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Book Title: The Order of Things: An Archaeology of the Human Sciences|
The author of the book: Michel Foucault
Date of issue: March 29th 1994
ISBN: No data
ISBN 13: No data
Format files: PDF
The size of the: 39.50 MB
Read full description of the books The Order of Things: An Archaeology of the Human Sciences:Librarian note: alternate-cover edition of 9780679753353.
With vast erudition, Foucault cuts across disciplines and reaches back into seventeenth century to show how classical systems of knowledge, which linked all of nature within a great chain of being and analogies between the stars in the heavens and the features in a human face, gave way to the modern sciences of biology, philology, and political economy. The result is nothing less than an archaeology of the sciences that unearths old patterns of meaning and reveals the shocking arbitrariness of our received truths.
In the work that established him as the most important French thinker since Sartre, Michel Foucault offers startling evidence that “man”—man as a subject of scientific knowledge—is at best a recent invention, the result of a fundamental mutation in our culture.
Read information about the authorMichel Foucault was a French philosopher, social theorist and historian of ideas. He held a chair at the Collège de France with the title "History of Systems of Thought," and lectured at the University at Buffalo and the University of California, Berkeley.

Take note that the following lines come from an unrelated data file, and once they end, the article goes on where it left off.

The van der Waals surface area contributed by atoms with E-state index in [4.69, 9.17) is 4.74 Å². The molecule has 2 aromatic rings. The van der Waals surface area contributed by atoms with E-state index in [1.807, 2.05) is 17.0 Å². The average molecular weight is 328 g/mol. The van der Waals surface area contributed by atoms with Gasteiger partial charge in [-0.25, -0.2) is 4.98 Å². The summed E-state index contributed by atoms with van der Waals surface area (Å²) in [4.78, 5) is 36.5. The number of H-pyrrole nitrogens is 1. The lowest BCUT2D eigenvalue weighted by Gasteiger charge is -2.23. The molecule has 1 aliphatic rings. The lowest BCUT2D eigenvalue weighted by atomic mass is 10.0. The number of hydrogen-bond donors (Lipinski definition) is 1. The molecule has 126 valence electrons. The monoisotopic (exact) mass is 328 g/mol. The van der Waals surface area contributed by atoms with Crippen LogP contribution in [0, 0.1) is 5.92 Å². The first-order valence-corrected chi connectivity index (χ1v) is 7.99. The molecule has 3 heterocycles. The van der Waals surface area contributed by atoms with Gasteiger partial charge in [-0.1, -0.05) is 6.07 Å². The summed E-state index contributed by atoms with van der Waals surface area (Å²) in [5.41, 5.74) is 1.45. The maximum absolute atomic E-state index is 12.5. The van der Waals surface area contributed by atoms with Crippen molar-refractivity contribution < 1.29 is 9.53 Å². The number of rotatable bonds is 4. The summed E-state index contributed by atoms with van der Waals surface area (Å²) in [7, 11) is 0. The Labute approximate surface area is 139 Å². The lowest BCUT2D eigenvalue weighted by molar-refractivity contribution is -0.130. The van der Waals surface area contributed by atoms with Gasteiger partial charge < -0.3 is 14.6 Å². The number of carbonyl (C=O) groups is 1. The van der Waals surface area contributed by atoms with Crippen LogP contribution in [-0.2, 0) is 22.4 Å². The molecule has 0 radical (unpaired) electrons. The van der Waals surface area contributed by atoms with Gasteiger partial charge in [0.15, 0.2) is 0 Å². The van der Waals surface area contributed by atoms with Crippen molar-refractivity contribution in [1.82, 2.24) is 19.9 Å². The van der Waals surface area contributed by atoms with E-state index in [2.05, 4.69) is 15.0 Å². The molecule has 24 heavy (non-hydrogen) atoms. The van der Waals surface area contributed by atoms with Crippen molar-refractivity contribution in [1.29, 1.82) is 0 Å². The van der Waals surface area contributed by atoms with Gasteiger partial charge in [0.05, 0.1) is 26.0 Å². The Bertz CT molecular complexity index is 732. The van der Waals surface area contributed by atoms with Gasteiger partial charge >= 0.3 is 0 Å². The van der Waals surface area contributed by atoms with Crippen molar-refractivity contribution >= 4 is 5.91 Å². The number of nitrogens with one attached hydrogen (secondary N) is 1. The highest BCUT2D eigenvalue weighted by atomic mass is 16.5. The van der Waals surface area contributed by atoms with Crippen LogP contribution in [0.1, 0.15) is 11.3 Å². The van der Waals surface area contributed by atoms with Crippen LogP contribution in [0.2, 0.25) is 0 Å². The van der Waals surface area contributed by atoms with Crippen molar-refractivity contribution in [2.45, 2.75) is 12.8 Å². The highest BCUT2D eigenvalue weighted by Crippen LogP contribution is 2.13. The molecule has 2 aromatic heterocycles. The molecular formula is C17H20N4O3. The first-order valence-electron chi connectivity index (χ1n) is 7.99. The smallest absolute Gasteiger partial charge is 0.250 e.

Foucault is best known for his critical studies of social institutions, most notably psychiatry, medicine, the human sciences and the prison system, as well as for his work on the history of human sexuality. His writings on power, knowledge, and discourse have been widely influential in academic circles. In the 1960s Foucault was associated with structuralism, a movement from which he distanced himself. Foucault also rejected the poststructuralist and postmodernist labels later attributed to him, preferring to classify his thought as a critical history of modernity rooted in Immanuel Kant. Foucault's project was particularly influenced by Nietzsche, his "genealogy of knowledge" being a direct allusion to Nietzsche's "genealogy of morality". In a late interview he definitively stated: "I am a Nietzschean."
Foucault was listed as the most cited scholar in the humanities in 2007 by the ISI Web of Science.
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